Dejian (Ken) Zeng
China Labor Watch
Shanghai, China

“Working overtime is voluntary in our factory,” a lecturer declared in one of the factory’s training sections for newly recruited workers.

My investigation has proved this to be a lie. The factory officials say this because mandatory overtime is one of the main priorities of their biggest client: Apple, Inc. The following are excerpts from my diary regarding this issue.

July 5

When the awful pain hit my back over and over again, I really wanted to escape. Since the afternoon, I feel like the muscles of my back are not able to hold up my body anymore. Whatever sitting positions I take, I can’t ease the pain. How am I gonna keep working for the next five hours? However, the 2.5 hours’ overtime with double wages is definitely appealing.

July 6

flow chart showing worker hierarchyI reminded the subgroup leader of my assembly line (see the figure for the factory’s management structure) about my application to stop working overtime. I told him I had gotten a part-time job in a Western restaurant in the city which is better paid. “Then why are you still working here?” He looked a bit upset.

I told him that they currently had only part-time positions for their busy hours at night. “At night? If you don’t get enough sleep, how are you gonna work effectively the next day?”

I argued that the job only lasts 4 hours, from 6pm to 10pm (the overtime for my shift starts at 5:30pm and ends at 7:30pm). I saw his hesitation, so I added that the money I would earn there in a few hours is more than what I get working whole day at the factory. Finally, he said, “Let me talk with the group leader first and I’ll let you know by tomorrow.”

July 7

Not long after the assembly line started running, the group leader came and argued with me about my “absurd” application:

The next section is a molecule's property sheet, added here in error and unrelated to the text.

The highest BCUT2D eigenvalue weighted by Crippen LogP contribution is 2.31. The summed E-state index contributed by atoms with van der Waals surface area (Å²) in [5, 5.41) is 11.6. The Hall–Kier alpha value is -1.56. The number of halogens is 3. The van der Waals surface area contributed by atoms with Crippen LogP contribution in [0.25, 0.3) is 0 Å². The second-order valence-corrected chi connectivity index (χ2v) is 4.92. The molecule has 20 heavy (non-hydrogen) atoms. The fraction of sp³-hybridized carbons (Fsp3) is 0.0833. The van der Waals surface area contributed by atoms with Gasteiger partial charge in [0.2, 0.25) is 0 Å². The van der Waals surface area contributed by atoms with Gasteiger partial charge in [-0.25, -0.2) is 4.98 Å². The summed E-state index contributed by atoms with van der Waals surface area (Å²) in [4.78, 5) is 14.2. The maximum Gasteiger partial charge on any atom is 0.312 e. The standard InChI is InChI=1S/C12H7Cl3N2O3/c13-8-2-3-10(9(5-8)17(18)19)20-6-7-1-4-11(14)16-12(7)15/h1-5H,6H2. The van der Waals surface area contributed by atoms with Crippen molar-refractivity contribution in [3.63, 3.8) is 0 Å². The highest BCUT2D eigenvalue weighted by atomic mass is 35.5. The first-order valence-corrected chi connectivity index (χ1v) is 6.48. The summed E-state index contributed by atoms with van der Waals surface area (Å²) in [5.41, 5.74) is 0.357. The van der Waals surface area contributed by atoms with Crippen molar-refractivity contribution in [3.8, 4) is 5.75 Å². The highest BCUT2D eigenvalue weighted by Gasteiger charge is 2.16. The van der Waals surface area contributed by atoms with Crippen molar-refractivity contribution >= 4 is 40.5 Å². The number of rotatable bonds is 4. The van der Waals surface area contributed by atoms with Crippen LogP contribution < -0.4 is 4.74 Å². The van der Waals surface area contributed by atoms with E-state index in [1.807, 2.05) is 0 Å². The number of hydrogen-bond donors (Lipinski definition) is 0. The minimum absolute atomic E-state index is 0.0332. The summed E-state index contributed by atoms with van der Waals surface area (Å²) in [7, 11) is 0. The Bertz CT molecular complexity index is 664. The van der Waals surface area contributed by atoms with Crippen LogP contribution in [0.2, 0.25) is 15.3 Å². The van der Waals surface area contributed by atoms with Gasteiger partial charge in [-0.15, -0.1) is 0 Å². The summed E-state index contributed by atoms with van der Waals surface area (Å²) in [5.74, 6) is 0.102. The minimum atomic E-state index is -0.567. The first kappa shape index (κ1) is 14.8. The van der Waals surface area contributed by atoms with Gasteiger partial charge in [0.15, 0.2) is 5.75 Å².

Group Leader (GL): Five days and eight hours? Do you think it’s realistic? I am asking you: do you think it’s realistic? (in a tone full of criticism)

Me: For me? I think it is realistic.

GL: Realistic? Then YOU tell me who will do your work when you are gone? Your subgroup leader? Me? Or the higher level bosses?

Me: Then…then you can change me to another station whose work can be done by one person. Like this one right next to me. Plus, it’s just two hours a day.  (Generally, there are two to three people working on one station, but the girl who sits next to me has been working by herself for a month and is able to follow the speed of the assembly line.)

GL: Don’t you know you are such a selfish person?


GL : She is a woman. What if I let you do your work all by yourself for a day? You should really try.

[More reasoning and argument.]

GL: So, you go back and think about this again. Try to understand our perspective.

Me: But you should understand mine also. I’ll get much more money there than from here.

GL: How much are they paying you?

Me: 40 yuan ($6) per hour. They need people who speak a bit of English.

[He then asked detailed questions to check whether I was lying, and I responded well.]

GL: (After being silent for a while) Okay. Go back and think about it again. We will think about it also. (He walked away.)

I don’t understand why not working overtime is seen as such a sin. And the “interrogation” and criticism make no sense to me. Am I obligated to work overtime?

July 8

During lunch break, I asked the group leader about his final decision. “Will let you know before you finish work.” He walked away, seeming annoyed. Around 4pm, I was taken to see the line manager in his office. He knew the details of my situation already but I was asked to brief him. His attitude was better than the group leader’s: “I’ve known about your issue for a while, but every station has equal importance in the assembly line. It’s really hard for us to organize it.” He didn’t give me a final decision. We waited for the section manager to come, because I would need to get his permission. After 15 minutes, I was sent back to my station since the section manger was still unavailable.

July 9

Before I finished work, I asked the group leader again about stopping overtime. The following is what happened.

Me: Group Leader, can I stop working overtime next week?

GL: Yes for next Monday. No for Tuesday. Yes, when I have enough workers. No when I don’t. I talked with my boss. He said you’ll need to see the higher-level managers. They’ll need to interview you. So, that’s it.

Me: Can I just not work overtime for one month?

GL: NO! (Said while walking away again, without even turning to look at me.)

[To be continued]